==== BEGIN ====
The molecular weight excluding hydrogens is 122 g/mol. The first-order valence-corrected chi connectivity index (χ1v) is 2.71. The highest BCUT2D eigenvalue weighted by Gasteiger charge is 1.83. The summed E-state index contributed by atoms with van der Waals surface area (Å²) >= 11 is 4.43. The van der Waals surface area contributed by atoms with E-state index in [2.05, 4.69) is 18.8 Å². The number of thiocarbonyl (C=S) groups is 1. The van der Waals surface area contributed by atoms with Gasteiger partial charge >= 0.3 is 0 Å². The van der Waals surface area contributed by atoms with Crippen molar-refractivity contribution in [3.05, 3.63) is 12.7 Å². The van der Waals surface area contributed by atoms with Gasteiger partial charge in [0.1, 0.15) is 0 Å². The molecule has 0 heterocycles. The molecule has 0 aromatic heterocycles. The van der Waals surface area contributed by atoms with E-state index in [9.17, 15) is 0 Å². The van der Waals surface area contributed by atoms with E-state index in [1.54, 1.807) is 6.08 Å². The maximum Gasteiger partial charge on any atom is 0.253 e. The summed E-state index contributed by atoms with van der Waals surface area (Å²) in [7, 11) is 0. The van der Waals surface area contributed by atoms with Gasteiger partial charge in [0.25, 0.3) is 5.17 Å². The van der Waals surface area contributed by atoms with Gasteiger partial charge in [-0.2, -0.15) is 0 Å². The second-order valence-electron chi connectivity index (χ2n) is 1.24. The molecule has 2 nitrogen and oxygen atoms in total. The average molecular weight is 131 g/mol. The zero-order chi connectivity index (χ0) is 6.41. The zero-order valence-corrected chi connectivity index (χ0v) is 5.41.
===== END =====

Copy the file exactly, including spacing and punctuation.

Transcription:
The molecular weight excluding hydrogens is 122 g/mol. The first-order valence-corrected chi connectivity index (χ1v) is 2.71. The highest BCUT2D eigenvalue weighted by Gasteiger charge is 1.83. The summed E-state index contributed by atoms with van der Waals surface area (Å²) >= 11 is 4.43. The van der Waals surface area contributed by atoms with E-state index in [2.05, 4.69) is 18.8 Å². The number of thiocarbonyl (C=S) groups is 1. The van der Waals surface area contributed by atoms with Gasteiger partial charge >= 0.3 is 0 Å². The van der Waals surface area contributed by atoms with Crippen molar-refractivity contribution in [3.05, 3.63) is 12.7 Å². The van der Waals surface area contributed by atoms with Gasteiger partial charge in [0.1, 0.15) is 0 Å². The molecule has 0 heterocycles. The molecule has 0 aromatic heterocycles. The van der Waals surface area contributed by atoms with E-state index in [9.17, 15) is 0 Å². The van der Waals surface area contributed by atoms with E-state index in [1.54, 1.807) is 6.08 Å². The maximum Gasteiger partial charge on any atom is 0.253 e. The summed E-state index contributed by atoms with van der Waals surface area (Å²) in [7, 11) is 0. The van der Waals surface area contributed by atoms with Gasteiger partial charge in [0.25, 0.3) is 5.17 Å². The van der Waals surface area contributed by atoms with Gasteiger partial charge in [-0.2, -0.15) is 0 Å². The second-order valence-electron chi connectivity index (χ2n) is 1.24. The molecule has 2 nitrogen and oxygen atoms in total. The average molecular weight is 131 g/mol. The zero-order chi connectivity index (χ0) is 6.41. The zero-order valence-corrected chi connectivity index (χ0v) is 5.41.